Research indicates that STEM education in out-of-school time positively impacts student interest in these subjects (Young, J. R., Ortiz, N. A., Young, J. L., 2017). This project has given a group of minority youth an out-of-school learning opportunity in computer science and environmental techniques based in their own urban community. Participants also became involved with other citizens’ experiences, for example by conducting oral history interviews with residents living in senior housing. By introducing STEM activities to the youth through topics important to them, we anticipate that students will become more interested in their community and in STEM, which will lead to long-term involvement in both. Furthermore, in learning how STEM applies to many different types of careers, participants should develop an increased awareness of the range of possibilities for their future.


This study will make an important contribution to the growing body of research examining how best to bring minority groups into STEM fields and also has potential implications for how technology and computing is taught in urban settings. Through analysis of student responses and artifacts, researchers are seeking to identify what parts of this program most resonated with the students. These findings should be helpful to technology educators who would like to develop curricula and programs that are highly relevant for their students.


Alexander, P. A., & Jetton, T. L. (1996). The role of importance and interest in the processing of text. Educational Psychology Review, 8(1), 89.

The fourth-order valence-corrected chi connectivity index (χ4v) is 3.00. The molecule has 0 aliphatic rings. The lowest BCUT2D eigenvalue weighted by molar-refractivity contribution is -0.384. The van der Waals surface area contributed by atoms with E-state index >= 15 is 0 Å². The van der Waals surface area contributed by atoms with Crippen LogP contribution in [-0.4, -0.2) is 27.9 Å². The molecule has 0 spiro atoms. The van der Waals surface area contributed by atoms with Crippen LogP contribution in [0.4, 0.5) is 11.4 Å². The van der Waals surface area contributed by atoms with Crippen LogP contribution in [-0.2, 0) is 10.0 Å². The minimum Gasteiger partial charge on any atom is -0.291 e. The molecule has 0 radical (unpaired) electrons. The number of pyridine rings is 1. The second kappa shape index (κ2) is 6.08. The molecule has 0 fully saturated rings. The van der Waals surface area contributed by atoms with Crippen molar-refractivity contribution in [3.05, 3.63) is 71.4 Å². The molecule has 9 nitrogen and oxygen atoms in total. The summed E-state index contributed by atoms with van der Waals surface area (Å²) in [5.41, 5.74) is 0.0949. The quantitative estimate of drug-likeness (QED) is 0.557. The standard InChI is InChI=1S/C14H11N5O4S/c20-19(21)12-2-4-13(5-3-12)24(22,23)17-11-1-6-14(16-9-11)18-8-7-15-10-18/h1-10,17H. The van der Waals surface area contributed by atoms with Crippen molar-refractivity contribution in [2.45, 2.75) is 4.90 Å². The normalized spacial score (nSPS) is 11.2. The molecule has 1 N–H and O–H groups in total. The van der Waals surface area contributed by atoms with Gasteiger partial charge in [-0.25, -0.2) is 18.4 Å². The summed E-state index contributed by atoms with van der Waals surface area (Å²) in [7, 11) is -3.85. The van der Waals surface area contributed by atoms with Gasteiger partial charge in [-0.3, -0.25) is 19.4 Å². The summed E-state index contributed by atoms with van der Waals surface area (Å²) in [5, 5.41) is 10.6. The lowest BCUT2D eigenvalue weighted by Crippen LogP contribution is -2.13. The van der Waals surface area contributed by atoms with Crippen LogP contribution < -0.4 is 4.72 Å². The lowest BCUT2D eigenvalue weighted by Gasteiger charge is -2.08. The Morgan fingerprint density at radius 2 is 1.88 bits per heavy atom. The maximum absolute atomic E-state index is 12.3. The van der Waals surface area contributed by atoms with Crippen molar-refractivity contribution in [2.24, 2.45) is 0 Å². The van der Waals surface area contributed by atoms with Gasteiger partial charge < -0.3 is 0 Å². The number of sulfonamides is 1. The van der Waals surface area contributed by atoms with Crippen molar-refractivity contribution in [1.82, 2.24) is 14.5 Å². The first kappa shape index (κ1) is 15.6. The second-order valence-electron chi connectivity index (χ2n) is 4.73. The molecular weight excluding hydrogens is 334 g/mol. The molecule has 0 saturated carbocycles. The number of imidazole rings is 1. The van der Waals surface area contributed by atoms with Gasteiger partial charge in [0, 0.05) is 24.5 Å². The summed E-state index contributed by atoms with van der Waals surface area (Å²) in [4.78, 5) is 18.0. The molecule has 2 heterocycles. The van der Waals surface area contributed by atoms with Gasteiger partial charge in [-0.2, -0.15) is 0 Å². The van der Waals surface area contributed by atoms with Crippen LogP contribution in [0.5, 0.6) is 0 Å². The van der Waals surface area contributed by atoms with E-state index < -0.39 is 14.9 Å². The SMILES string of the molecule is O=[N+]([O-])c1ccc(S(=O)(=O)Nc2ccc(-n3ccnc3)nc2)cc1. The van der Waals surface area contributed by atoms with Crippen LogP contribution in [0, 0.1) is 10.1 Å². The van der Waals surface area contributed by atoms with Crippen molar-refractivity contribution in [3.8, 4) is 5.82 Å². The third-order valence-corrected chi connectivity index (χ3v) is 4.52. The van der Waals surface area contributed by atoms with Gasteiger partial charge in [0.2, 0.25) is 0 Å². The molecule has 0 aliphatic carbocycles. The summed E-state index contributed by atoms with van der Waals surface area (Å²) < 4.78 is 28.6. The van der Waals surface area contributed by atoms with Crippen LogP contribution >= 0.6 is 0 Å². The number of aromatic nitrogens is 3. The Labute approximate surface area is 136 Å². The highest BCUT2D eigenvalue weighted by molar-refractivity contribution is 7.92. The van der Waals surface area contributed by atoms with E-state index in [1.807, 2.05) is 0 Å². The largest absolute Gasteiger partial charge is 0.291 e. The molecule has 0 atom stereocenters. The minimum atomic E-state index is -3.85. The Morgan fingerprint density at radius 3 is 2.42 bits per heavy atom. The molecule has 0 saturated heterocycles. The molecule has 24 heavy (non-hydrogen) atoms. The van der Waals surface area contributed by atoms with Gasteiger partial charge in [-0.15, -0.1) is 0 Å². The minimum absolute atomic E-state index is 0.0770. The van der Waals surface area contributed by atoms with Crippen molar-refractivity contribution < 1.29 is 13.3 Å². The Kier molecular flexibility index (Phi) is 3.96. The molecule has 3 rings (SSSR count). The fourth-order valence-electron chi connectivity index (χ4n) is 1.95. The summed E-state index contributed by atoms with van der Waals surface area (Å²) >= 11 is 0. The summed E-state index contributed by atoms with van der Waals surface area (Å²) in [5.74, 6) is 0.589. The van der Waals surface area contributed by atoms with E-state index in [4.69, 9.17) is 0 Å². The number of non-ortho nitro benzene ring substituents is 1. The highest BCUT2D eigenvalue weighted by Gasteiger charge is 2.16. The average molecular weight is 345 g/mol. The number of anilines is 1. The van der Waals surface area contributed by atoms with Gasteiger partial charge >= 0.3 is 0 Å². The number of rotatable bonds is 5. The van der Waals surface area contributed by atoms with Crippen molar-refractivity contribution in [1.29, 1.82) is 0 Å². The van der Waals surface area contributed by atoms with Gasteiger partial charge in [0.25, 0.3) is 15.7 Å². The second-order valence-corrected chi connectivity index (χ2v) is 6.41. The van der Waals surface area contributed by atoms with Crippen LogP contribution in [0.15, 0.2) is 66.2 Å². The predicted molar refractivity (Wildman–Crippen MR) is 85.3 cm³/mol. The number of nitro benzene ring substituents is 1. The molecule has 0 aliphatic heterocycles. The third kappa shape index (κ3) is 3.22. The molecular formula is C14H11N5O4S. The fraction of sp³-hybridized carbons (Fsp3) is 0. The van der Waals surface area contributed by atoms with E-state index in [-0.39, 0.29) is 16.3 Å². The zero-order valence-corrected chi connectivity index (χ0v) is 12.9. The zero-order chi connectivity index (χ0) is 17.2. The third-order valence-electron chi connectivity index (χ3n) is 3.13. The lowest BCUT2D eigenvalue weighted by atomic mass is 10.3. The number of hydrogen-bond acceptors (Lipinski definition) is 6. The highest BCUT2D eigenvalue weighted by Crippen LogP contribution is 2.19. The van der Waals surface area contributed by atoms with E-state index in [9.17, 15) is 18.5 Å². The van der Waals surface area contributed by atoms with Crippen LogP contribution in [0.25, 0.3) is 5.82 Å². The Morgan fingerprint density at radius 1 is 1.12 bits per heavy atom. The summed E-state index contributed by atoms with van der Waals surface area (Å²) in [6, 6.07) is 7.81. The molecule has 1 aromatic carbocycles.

Frymier, A.B., & Schulman, G.M. (1995). “What’s in it for me?” Increasing content relevance to
enhance students’ motivation. Communication Education, 44, 40-50.

Hulleman, C. S., & Harackiewicz, J. M. (2009). Promoting interest and performance in high school science classes. Science, 326(5958), 1410-1412.

Mitchell, M. (1993). Situational interest: Its multifaceted structure in the secondary school mathematics classroom. Journal of Educational Psychology, 85(3), 424.

Roberson, R. (2013, September). Helping students find relevance: Teaching the relevance of
course content can help students develop into engaged, motivated, and self-regulated learnings. Retrieved from

Wilson, D., & Sperber, D. (2004). Relevance theory. In L. R. Horn & G. Ward (Eds.), The
handbook of pragmatics (pp. 607-632). Oxford: Blackwell.

Young, J.R., Ortiz, N.A., & Young, J. L. (2017). STEMulating interest: A meta-analysis of the effects of out-of-school time on student STEM interest. International Journal of Education in Mathematics, Science, and Technology, 5 (1), 62-74.

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Shawn Fraine, Washington University in Saint Louis

Shawn is currently pursuing an M.A. in Clinical Psychology at Southern Illinois University Edwardsville. His research interests primarily focus around the topic of sexual trauma, particularly within the LGBTQ population. Currently he is looking at resilience factors within the transgender population and their role as protective factors against revictimization.

Katrina LaCombe, Southern Illinois University Edwardsville

I am a graduate student at Southern Illinois University Edwardsville studying Art Therapy Counseling. I work with a variety of ages and populations, helping people communicate and clarify their thoughts and feelings utilizing art. I am also a research assistant for the STEM center on campus where I help collect and analyze various types of data.